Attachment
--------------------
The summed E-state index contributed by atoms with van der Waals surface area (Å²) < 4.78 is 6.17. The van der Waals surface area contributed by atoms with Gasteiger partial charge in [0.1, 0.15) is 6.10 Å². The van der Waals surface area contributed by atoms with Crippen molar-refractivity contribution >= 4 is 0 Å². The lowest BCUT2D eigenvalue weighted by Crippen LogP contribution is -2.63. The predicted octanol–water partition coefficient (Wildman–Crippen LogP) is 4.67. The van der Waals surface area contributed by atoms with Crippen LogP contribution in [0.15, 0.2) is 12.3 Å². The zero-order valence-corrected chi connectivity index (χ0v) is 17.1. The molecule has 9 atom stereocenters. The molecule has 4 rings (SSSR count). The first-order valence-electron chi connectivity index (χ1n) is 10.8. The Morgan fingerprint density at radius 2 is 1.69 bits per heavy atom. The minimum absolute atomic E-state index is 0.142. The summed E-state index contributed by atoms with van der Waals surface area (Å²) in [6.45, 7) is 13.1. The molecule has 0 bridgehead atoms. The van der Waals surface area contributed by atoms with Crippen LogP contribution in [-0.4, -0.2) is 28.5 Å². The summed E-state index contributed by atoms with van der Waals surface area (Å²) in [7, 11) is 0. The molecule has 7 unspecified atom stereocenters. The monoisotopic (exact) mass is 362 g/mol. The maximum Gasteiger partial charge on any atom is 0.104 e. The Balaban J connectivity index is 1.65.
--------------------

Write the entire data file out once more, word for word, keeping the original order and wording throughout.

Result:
The summed E-state index contributed by atoms with van der Waals surface area (Å²) < 4.78 is 6.17. The van der Waals surface area contributed by atoms with Gasteiger partial charge in [0.1, 0.15) is 6.10 Å². The van der Waals surface area contributed by atoms with Crippen molar-refractivity contribution >= 4 is 0 Å². The lowest BCUT2D eigenvalue weighted by Crippen LogP contribution is -2.63. The predicted octanol–water partition coefficient (Wildman–Crippen LogP) is 4.67. The van der Waals surface area contributed by atoms with Crippen LogP contribution in [0.15, 0.2) is 12.3 Å². The zero-order valence-corrected chi connectivity index (χ0v) is 17.1. The molecule has 9 atom stereocenters. The molecule has 4 rings (SSSR count). The first-order valence-electron chi connectivity index (χ1n) is 10.8. The Morgan fingerprint density at radius 2 is 1.69 bits per heavy atom. The minimum absolute atomic E-state index is 0.142. The summed E-state index contributed by atoms with van der Waals surface area (Å²) in [6.45, 7) is 13.1. The molecule has 0 bridgehead atoms. The van der Waals surface area contributed by atoms with Crippen LogP contribution in [-0.4, -0.2) is 28.5 Å². The summed E-state index contributed by atoms with van der Waals surface area (Å²) in [7, 11) is 0. The molecule has 7 unspecified atom stereocenters. The monoisotopic (exact) mass is 362 g/mol. The maximum Gasteiger partial charge on any atom is 0.104 e. The Balaban J connectivity index is 1.65.